NEW YORK (Reuters Health) – Exercise does not appear to reduce migraine attacks or their duration, although it may cut down on the intensity of the headache pain in those who suffer from migraines, according to published studies.
“Exercise in migraine is recommended and even promoted in almost every reference textbook, patient guidebooks, or on migraine web pages,” Dr. Volker Busch, of the University of Regensburg, Germany, and a colleague noted in the journal Headache.
“Most of these recommendations refer to some anecdotal reports or observational studies in literature stating that regular exercise can reduce the frequency and severity of migraine or even eliminate it completely.”
In the current review, the researchers examined whether recommendations for exercise in migraine therapy are based on adequate data to meet the requirements of an evidence-based modern migraine therapy. The review summarizes all available studies and case reports that investigated exercise and endurance sports in migraine therapy.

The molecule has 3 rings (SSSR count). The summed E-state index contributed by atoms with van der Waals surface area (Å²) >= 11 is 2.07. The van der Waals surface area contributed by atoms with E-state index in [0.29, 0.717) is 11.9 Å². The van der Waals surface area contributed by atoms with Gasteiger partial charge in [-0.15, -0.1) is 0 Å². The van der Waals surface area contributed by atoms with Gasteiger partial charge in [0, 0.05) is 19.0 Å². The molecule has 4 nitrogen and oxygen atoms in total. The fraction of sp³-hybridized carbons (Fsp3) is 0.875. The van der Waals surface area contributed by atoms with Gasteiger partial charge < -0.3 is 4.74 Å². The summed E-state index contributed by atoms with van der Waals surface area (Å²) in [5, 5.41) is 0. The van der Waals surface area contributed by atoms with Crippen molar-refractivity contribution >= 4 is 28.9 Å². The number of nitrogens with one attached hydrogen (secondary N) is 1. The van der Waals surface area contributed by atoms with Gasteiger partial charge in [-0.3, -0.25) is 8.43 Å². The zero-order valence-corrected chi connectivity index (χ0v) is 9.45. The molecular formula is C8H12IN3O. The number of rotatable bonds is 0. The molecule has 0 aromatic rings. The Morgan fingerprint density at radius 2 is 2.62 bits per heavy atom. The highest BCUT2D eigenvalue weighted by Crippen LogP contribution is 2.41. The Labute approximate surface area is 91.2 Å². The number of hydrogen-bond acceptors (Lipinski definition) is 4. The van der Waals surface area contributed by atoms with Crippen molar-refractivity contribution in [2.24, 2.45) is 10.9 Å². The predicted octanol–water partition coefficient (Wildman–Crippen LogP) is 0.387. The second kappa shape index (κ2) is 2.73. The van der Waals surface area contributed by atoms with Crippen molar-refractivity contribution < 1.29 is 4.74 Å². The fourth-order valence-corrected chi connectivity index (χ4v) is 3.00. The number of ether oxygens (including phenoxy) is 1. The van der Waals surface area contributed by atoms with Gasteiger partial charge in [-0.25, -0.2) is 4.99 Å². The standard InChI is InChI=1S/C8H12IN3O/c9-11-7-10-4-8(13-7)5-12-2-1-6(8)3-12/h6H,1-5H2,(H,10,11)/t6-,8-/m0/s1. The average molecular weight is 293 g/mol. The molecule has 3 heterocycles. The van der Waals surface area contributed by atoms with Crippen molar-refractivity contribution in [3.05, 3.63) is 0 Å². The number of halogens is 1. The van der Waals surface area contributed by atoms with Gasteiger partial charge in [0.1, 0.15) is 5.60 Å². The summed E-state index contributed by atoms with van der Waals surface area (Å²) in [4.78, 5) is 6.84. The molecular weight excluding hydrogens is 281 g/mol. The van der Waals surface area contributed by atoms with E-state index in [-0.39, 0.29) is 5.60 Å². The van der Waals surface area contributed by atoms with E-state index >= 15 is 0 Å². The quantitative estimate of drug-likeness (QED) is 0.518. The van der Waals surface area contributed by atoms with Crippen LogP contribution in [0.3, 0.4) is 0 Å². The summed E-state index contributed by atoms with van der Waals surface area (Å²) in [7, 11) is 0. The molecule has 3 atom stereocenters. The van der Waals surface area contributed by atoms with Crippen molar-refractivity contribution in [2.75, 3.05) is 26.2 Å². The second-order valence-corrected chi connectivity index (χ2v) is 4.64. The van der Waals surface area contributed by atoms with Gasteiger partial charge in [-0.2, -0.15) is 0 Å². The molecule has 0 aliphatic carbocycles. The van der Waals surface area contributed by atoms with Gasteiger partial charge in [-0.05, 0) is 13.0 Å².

A total of eight studies and four case reports were included in the review. The researchers report that most studies did not find a significant reduction of headache attacks or duration due to regular exercise. Six of the studies demonstrated a reduction of pain intensity during the intervention.
“Due to numerous methodological limitations (uncertain diagnoses, small case numbers, mostly no control group, no detailed information about the headache before and after the treatment, etc.) the effect of aerobic exercise in migraine can only carefully be estimated in the reviewed studies,” the researchers explain.
“To further recommend exercise in migraine based on evidence based medicine criteria, more studies are imperative.”
SOURCE: Headache June 2008.